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Universalizing Resistance

October 11, 2017 by admin


This week the despicable Mr. Trump re-opened his campaign against immigrants like the duplicitous salesman he is: re-selling something he previously sold but now at a higher price. This time he wants a deal to preserve DACA (Deferred Action for Childhood Arrivals, an Obama policy offering some relief for 800,000 young immigrants) while funding his wall. His actions remind us why’s Matt Nelson describes this kind of politics as “power with a denial of love”. In his contribution to Charlie Derber’s Welcome to the Revolution. In resisting Trump, Matt recognize’s what the president represents: “the convergence of white supremacy and corporate domination… fueled by racist culture and by the profit imperatives of our larger militarized capitalist system.”

But Matt goes on to demonstrate how we can resist. He uses’s Mothers Day campaign as an example of values-based organizing that fosters movement building and culture shifts by tapping into deeply-rooted emotions and values. Resistors are challenged to emulate these lessons in their own work. Please see below for Matt’s essay. You can order copies of Welcome to the Revolution from our website. For bulk orders or deep discounts including some free copies for organizations and activists, please reach out to Timeka or Suren directly by emailing us at Please look out for more from Liberty Tree on responding to Trump and building the broad democracy agenda.

Suren & Timeka, Liberty Tree Foundation

Read: A Love Supreme – Matt Nelson

– an interlude from Welcome to the Revolution: Universalizing Resistance for Social Justice and Democracy in Perilous Times by Charles Derber

“The concepts of love and power have usually been contrasted as opposites, polar opposites, so that love is identified with a resignation of power, and power with a denial of love… What is needed is a realization that power without love is reckless and abusive, and that love without power is sentimental and anemic. Power at its best is love implementing the demands of justice, and justice at its best is love correcting everything that stands against love.”
-Martin Luther King (“Where Do We Go from Here?” 1967)

Mothers are among the 34,000 immigrants required to be detained on any given day, per Congressional mandate in the Department of Homeland Security’s Appropriations Act. In 2009, the Women’s Refugee Commission reported that women represented 10% of those in detention. That was prior to the “border crisis”, which saw thousands of Central American women come to the United States seeking asylum.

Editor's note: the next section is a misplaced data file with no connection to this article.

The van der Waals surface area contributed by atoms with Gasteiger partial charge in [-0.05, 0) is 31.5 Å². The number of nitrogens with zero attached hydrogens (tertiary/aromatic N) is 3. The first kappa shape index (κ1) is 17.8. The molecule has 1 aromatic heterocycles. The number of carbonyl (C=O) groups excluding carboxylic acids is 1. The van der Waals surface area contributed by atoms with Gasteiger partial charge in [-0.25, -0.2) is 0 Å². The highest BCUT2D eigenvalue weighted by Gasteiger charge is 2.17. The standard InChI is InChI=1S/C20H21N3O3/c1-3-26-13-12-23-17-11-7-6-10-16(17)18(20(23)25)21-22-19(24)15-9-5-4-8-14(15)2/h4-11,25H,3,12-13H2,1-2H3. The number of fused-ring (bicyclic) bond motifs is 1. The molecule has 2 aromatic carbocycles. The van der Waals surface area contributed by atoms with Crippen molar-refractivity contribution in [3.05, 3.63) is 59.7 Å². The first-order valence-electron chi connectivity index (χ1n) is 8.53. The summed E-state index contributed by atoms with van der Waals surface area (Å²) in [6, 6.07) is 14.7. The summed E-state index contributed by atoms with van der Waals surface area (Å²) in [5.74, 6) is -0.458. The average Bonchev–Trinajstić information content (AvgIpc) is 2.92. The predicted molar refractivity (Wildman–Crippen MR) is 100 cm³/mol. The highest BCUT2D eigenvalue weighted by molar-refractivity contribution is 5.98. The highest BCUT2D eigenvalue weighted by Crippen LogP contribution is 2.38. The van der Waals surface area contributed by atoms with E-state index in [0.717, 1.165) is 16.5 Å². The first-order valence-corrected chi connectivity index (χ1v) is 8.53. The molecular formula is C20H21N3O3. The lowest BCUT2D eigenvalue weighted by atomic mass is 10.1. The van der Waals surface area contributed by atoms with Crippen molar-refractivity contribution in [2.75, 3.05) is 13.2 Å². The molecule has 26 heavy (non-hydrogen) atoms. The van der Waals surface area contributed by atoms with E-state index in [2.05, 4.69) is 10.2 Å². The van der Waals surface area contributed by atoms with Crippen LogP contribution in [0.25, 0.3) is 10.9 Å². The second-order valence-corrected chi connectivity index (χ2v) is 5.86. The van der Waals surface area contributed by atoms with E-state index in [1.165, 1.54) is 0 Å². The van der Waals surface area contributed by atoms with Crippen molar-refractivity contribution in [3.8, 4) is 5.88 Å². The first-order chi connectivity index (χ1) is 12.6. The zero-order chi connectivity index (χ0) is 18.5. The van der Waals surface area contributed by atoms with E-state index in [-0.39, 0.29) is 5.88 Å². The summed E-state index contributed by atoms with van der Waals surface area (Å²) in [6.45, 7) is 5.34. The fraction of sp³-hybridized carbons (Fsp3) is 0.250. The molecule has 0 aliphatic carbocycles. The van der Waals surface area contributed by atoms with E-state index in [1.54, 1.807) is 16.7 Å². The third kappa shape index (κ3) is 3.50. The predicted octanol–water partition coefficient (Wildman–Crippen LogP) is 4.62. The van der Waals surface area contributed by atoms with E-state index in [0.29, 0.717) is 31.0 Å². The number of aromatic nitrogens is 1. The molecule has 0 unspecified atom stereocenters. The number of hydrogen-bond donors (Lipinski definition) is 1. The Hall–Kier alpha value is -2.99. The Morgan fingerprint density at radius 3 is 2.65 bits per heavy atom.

“These mothers—our mothers and our families—deserve love, not imprisonment.” This was the rallying call from thousands of loving, compassionate activists and our partners who asked the nation a question: how would you feel if your mother were locked up just because she did everything she could to make a better life for herself and her family? As one can imagine, Mother’s Day can be a difficult time for those who are not able to be with loved ones. So, on Mother’s Day 2016, hoped to inspire the much needed persistence, compassion, and resilience necessary to end mass incarceration and the horrible private prison industry that separates families, through a powerful show of love for mothers. partnered with Forward Together, Culture Strike, Northwest Detention Center (NWDC) Resistance, and other organizations. Activists and artists across the country collaborated to create cards of hope, love, solidarity, and resistance through the “Strong Families Mama’s Day” e-card campaign.

The result was an amazing action in which activists delivered hard copies of more than 5,000 cards to mothers into more than a dozen detention centers across the country, including the Berks Family Residential Center in Berks County, Pennsylvania—an ICE [Immigration and Customs Enforcement] detention center that lost its operating license in February 2016 due to its unlawful practice of imprisoning immigrant families, including children. At the time of this writing, many of the mothers in this facility are on hunger strike protesting their detention and the conditions at the detention facility.

We leveraged Mother’s Day to support the growing numbers detained, and to shine a light on the devastation caused by private detention centers. and our partners were able to harness the universal, supreme love for mothers into a campaign against the inhumane practice of detaining mothers and separating families.

The Mother’s Day action, equal parts organizing and love offering, highlighted a critical dichotomy: the policies of those in power are driven by a racist culture and the profit imperatives of the larger militarized capitalist system, without regard to the humanity of that policy’s victims. In other words, the policies of those in power lack love. By contrast, those protesting are replete with love, but often lack the power to implement policies reflective of that love. One side has all the power and none of the love, while the other side has love to spare, but little power.

In a real, tangible, and fundamental way, our work must put some power behind our love in order to put some love inside of power

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